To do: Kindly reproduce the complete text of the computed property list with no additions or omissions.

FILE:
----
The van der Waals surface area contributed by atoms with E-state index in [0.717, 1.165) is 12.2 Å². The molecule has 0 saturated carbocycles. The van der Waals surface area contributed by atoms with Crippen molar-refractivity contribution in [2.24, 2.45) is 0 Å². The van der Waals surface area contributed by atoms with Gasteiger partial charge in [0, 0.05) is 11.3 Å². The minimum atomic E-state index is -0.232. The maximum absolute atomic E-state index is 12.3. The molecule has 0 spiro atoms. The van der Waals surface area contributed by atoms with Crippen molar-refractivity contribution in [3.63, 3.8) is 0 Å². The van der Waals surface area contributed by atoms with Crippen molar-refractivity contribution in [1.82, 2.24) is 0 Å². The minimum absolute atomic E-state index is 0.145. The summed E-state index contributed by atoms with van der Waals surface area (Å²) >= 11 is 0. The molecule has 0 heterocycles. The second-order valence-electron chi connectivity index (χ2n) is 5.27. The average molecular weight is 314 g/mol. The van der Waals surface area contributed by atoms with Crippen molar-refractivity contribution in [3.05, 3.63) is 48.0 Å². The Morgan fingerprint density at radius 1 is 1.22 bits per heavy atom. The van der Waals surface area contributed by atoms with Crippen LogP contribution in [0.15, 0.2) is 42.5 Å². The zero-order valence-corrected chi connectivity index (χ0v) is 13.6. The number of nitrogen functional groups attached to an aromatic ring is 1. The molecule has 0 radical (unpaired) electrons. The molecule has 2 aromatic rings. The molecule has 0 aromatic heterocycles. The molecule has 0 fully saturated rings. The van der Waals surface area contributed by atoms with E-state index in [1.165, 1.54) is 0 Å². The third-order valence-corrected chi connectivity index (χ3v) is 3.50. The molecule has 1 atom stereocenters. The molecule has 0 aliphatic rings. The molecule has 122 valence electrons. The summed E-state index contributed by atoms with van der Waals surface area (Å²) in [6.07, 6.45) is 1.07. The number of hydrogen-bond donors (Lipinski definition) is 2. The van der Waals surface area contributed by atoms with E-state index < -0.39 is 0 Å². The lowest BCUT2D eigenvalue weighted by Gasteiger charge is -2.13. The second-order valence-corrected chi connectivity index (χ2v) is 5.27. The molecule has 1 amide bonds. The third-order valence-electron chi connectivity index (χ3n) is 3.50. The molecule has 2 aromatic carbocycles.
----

The van der Waals surface area contributed by atoms with E-state index in [0.717, 1.165) is 12.2 Å². The molecule has 0 saturated carbocycles. The van der Waals surface area contributed by atoms with Crippen molar-refractivity contribution in [2.24, 2.45) is 0 Å². The van der Waals surface area contributed by atoms with Gasteiger partial charge in [0, 0.05) is 11.3 Å². The minimum atomic E-state index is -0.232. The maximum absolute atomic E-state index is 12.3. The molecule has 0 spiro atoms. The van der Waals surface area contributed by atoms with Crippen molar-refractivity contribution in [3.63, 3.8) is 0 Å². The van der Waals surface area contributed by atoms with Crippen molar-refractivity contribution in [1.82, 2.24) is 0 Å². The minimum absolute atomic E-state index is 0.145. The summed E-state index contributed by atoms with van der Waals surface area (Å²) >= 11 is 0. The molecule has 0 heterocycles. The second-order valence-electron chi connectivity index (χ2n) is 5.27. The average molecular weight is 314 g/mol. The van der Waals surface area contributed by atoms with Crippen molar-refractivity contribution in [3.05, 3.63) is 48.0 Å². The Morgan fingerprint density at radius 1 is 1.22 bits per heavy atom. The van der Waals surface area contributed by atoms with Crippen LogP contribution in [0.15, 0.2) is 42.5 Å². The zero-order valence-corrected chi connectivity index (χ0v) is 13.6. The number of nitrogen functional groups attached to an aromatic ring is 1. The molecule has 0 radical (unpaired) electrons. The molecule has 2 aromatic rings. The molecule has 0 aromatic heterocycles. The molecule has 0 fully saturated rings. The van der Waals surface area contributed by atoms with E-state index in [1.165, 1.54) is 0 Å². The third-order valence-corrected chi connectivity index (χ3v) is 3.50. The molecule has 1 atom stereocenters. The molecule has 0 aliphatic rings. The molecule has 122 valence electrons. The summed E-state index contributed by atoms with van der Waals surface area (Å²) in [6.07, 6.45) is 1.07. The number of hydrogen-bond donors (Lipinski definition) is 2. The van der Waals surface area contributed by atoms with E-state index < -0.39 is 0 Å². The lowest BCUT2D eigenvalue weighted by Gasteiger charge is -2.13. The second-order valence-corrected chi connectivity index (χ2v) is 5.27. The molecule has 1 amide bonds. The third-order valence-electron chi connectivity index (χ3n) is 3.50. The molecule has 2 aromatic carbocycles.